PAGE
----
The Dingle Peninsula

View of Dingle Bay from an Bóthar Fada (the long road)
View of Dingle Bay from an Bóthar Fada (the long road)

It’s just over two weeks past Saint Patrick’s Day—traditionally, the beginning of the tourist season in Ireland—and on the Dingle Peninsula, the beautiful west coast West Kerry hinterland where I lived from 2006 to the beginning of 2009, that doesn’t mean that they see huge influxes of tourists right away. It means (in this area that has one traffic light in 50 linear miles – though, in a place where roads are so intuitive, answering to local needs that were laid down several hundred years ago, linear is not really the right word), it means that the shutters open on the businesses that close for the winter. People come down for the Paddy’s Day weekend, and that’s the first concentrated business they see since New Year’s Eve. With daylight saving, the peninsula has come out of the darkness and into the spring (even though, in the Irish tradition, Saint Brigid’s Day on the 1st February is the start of it). It means that they start to see a trickle. It builds slowly through April and May, until the childrens’ school holidays opens the floodgates. The high water mark is the August Bank Holiday weekend, the last weekend before they go back to school.

View from Mount Brandon
View from Mount Brandon

I remember my first summer on the peninsula. I was driving through Ventry village at 1 in the afternoon on Monday 4th September, and it was as if it had lurched from fifth gear to first in a day. It was a rhythm that was difficult to get used to, but it has its benefits. A friend of mine, Justin, told me about walking down Dykegate Lane, off Green Street, near the library, on a beautiful early September day. He didn’t need to say anymore: I knew the kind of day—the sun is out, the sky blue, maybe a few clouds that don’t interfere; the temperature probably around 15 celsius, not balmy, but not brisk, a breeze, the sun, the smell of the sea, that gold early autumn light that makes Ireland seem both ancient and fresh. An old man passed him, “how are you? Lovely day.” “Lovely day indeed. And it’s all ours.” It was a day like that another year, another September, as I drove past Ventry beach, and listened to the radio’s urgency about traffic jams elsewhere, and I chuckled to myself. I seemed so far from that, and I was. It wasn’t that I was hiding, I was recouping, in the roads that pass through reed beds, green cliffs and green mountains beside the sea.

Ventry Beach
Ventry Beach
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Who is Saint Patty?

Getting into the spirit of kicking things off early (for example, I note American preparations for “the holidays” begin the day after Thanksgiving), I’m posting this the day before “Saint Patty’s Day”. Don’t blame me: sure, I’m just following the illustrious example of the New York City St. P Day Parade Committee to hold the parade on the day before the day itself. But before we get ahead of ourselves too much, who is this Saint Patty? I could have sworn it was Paddy’s Day, or Patrick’s Day, or Lá Pádraig, if you prefer. It wasn’t until I moved to New York in 2010 that I discovered that Paddy has a doppelgänger. Perhaps in the spirit of all-women performances of Waiting for Godot, or the strange insistence on pronouncing said “Godot” “Ge-dough” instead of “God-Oh”, a mysterious emanation has arisen to replace Paddy. Her name? Saint Patty, short for Patricia. Oh, she is vast, she is green, she is festooned with green beer, the green rivers of Chicago, and green water cress masquerading as shamrocks.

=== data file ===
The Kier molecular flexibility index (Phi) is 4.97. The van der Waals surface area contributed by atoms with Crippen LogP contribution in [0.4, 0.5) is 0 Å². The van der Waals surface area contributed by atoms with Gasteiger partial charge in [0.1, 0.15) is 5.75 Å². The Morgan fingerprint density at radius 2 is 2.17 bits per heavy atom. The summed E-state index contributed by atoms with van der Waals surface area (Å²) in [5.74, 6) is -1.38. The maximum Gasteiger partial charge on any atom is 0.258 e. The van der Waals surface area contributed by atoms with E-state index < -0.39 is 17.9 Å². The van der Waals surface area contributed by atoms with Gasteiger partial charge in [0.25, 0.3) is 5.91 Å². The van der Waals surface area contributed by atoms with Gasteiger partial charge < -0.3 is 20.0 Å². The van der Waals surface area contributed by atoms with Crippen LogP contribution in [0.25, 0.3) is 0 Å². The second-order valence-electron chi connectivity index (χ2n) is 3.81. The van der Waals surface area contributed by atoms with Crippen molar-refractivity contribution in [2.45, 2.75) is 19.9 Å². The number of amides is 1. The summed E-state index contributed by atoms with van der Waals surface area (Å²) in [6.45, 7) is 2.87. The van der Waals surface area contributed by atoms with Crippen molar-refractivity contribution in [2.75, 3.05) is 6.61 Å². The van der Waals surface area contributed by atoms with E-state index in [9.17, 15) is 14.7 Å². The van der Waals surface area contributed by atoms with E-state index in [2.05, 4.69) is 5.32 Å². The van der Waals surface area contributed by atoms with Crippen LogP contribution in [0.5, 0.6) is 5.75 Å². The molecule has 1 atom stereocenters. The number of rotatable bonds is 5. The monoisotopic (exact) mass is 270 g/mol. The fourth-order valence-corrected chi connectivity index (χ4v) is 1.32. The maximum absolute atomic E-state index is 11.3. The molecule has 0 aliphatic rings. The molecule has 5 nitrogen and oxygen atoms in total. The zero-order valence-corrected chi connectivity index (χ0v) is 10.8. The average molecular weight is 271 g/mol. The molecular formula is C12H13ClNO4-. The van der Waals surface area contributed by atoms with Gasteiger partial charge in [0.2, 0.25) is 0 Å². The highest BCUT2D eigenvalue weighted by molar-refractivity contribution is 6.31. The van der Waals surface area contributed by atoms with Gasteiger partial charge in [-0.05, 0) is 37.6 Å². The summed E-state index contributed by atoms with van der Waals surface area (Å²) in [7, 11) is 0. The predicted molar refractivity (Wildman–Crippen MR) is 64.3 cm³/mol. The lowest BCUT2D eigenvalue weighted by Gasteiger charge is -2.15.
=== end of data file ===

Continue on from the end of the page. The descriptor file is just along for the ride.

St. Patricia bleeds for Chicago
St. Patricia bleeds for Chicago

I wondered if the Saint Patty thing was purely vernacular, or “word on the street”, but no: Time Out New York , for example, gives its readers a primer to avoid the “shamrock-adorned bros and douchiness that comes with St. Patty’s Day”.

If you need guidance regarding how to, and why to, pronounce it correctly, while avoiding the douchiness (for there, indeed, you will find Saint Patty) here is Gawker’s take on the issue of the vital double DDs.

And, for a bit of craic, have a look at a website that is entirely devoted to the war against the dreaded Saint Patty. Ladies and Germs, I give you: Paddy,Not Patty!

P.s. Here’s a comment from Gawker’s site on the St. Patty’s Day article. ”

THIS! As an Irish person, this really annoys me. What really rankles me is every single Paddy’s day in Dublin, you’ll get at least one American tourist telling you to stop being offensive/telling you you’re spelling it wrong!

Also, just FYI Americans, Irish people do not hold a tradition of pinching people if they don’t wear green. You will get in trouble if you pinch someone who does not want it!

Oh, and naming drinks “Irish Car Bombs” or “Black And Tan” is highly offensive to the average Irish person! If you order one in Ireland, you should be prepared to have a history lesson and/or be asked to leave!”

On the last point, I remember sitting on my favourite stool in the Eighth Street Taproom in Lawrence, Kansas, over on the left, where they prepare their delicious ginger smashes (with that zing of freshly-grated ginger: amazing!) when some douches walked in and asked for “3 Irish Car Bombs”. My pal, mixologist extraordinaire Mr. Jeremy Sidener, pointed to the sign behind the bar that read “Car Bombs Kill”, and shook his head. For the nonplussed douches, this was the first time in their lives that they even had a slight inkling that the dreaded beverage might have a connection with something real from Irish history. They departed the premises.

(Photo credit: http://jetsetera.net)